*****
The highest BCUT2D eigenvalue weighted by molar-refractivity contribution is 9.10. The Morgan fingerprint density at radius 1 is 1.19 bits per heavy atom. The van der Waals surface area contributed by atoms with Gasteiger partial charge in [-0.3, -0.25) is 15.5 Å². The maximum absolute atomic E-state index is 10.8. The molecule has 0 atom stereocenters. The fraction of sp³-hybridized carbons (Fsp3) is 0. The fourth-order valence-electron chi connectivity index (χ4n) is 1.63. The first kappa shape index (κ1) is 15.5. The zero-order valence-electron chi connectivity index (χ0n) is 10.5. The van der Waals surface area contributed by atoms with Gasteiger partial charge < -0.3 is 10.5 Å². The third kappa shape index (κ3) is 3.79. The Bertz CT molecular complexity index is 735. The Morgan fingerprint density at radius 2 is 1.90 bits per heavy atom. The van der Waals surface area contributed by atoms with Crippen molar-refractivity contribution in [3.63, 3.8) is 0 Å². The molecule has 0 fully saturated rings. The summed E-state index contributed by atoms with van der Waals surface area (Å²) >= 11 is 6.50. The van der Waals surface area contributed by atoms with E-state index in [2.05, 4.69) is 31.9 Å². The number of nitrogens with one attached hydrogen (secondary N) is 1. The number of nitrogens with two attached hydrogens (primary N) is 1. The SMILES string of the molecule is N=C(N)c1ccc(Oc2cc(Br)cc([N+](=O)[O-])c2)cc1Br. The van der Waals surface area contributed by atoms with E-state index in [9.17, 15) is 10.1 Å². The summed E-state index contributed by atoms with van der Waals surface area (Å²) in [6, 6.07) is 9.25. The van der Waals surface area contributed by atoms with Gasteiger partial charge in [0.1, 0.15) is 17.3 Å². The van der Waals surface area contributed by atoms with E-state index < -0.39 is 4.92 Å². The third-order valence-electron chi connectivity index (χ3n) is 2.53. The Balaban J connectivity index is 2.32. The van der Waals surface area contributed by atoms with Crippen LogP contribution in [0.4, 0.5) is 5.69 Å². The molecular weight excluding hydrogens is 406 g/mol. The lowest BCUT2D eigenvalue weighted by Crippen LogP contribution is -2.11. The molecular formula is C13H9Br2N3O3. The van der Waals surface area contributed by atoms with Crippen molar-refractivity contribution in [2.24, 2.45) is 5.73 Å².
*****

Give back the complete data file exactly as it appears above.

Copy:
The highest BCUT2D eigenvalue weighted by molar-refractivity contribution is 9.10. The Morgan fingerprint density at radius 1 is 1.19 bits per heavy atom. The van der Waals surface area contributed by atoms with Gasteiger partial charge in [-0.3, -0.25) is 15.5 Å². The maximum absolute atomic E-state index is 10.8. The molecule has 0 atom stereocenters. The fraction of sp³-hybridized carbons (Fsp3) is 0. The fourth-order valence-electron chi connectivity index (χ4n) is 1.63. The first kappa shape index (κ1) is 15.5. The zero-order valence-electron chi connectivity index (χ0n) is 10.5. The van der Waals surface area contributed by atoms with Gasteiger partial charge < -0.3 is 10.5 Å². The third kappa shape index (κ3) is 3.79. The Bertz CT molecular complexity index is 735. The Morgan fingerprint density at radius 2 is 1.90 bits per heavy atom. The van der Waals surface area contributed by atoms with Crippen molar-refractivity contribution in [3.63, 3.8) is 0 Å². The molecule has 0 fully saturated rings. The summed E-state index contributed by atoms with van der Waals surface area (Å²) >= 11 is 6.50. The van der Waals surface area contributed by atoms with E-state index in [2.05, 4.69) is 31.9 Å². The number of nitrogens with one attached hydrogen (secondary N) is 1. The number of nitrogens with two attached hydrogens (primary N) is 1. The SMILES string of the molecule is N=C(N)c1ccc(Oc2cc(Br)cc([N+](=O)[O-])c2)cc1Br. The van der Waals surface area contributed by atoms with E-state index in [9.17, 15) is 10.1 Å². The summed E-state index contributed by atoms with van der Waals surface area (Å²) in [6, 6.07) is 9.25. The van der Waals surface area contributed by atoms with Gasteiger partial charge in [0.1, 0.15) is 17.3 Å². The van der Waals surface area contributed by atoms with E-state index < -0.39 is 4.92 Å². The third-order valence-electron chi connectivity index (χ3n) is 2.53. The Balaban J connectivity index is 2.32. The van der Waals surface area contributed by atoms with Crippen LogP contribution in [0.4, 0.5) is 5.69 Å². The molecular weight excluding hydrogens is 406 g/mol. The lowest BCUT2D eigenvalue weighted by Crippen LogP contribution is -2.11. The molecular formula is C13H9Br2N3O3. The van der Waals surface area contributed by atoms with Crippen molar-refractivity contribution in [2.24, 2.45) is 5.73 Å².